In conclusion, we documented several differences in fitness effects of single and double malaria infections on house martins. Besides clear effects of parasites on survival, our results showed mixed effects on body condition and reproductive success, suggesting that the simple rule of ‘one plus one is two’ is not applicable to this particular host–parasite system.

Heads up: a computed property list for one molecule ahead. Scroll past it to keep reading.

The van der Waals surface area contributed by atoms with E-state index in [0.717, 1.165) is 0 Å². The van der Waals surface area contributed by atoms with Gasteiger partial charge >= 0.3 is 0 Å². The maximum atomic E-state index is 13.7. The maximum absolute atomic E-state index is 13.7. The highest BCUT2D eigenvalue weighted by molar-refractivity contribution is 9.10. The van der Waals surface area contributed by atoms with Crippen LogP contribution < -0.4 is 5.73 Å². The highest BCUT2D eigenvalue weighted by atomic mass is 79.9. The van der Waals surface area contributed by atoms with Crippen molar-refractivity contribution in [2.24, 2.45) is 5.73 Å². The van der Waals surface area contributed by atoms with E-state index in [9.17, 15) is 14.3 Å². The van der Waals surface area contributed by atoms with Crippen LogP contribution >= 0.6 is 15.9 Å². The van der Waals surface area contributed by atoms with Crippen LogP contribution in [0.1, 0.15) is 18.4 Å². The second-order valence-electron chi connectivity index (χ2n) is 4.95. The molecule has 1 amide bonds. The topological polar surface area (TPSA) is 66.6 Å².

Carmen Relinque kindly helped in field works. Research was funded by research project of the Spanish Ministry of Education and Science (CGL2006-2937) to FdL and AM and the Swedish Research Council for Environment, Agricultural Sciences and Spatial Planning (FORMAS) to SB. AM, MIR and JB were supported by post-doctoral (EX-2006-0557), predoctoral (BES 2004-4886) and post-doctoral programme ‘Juan de la Cierva’ grants from Spanish Ministry of Education and Science respectively. We are grateful to two anonymous reviewers for suggestions to improve the article. All the experiments comply with the current laws of Spain, where the experiments were performed.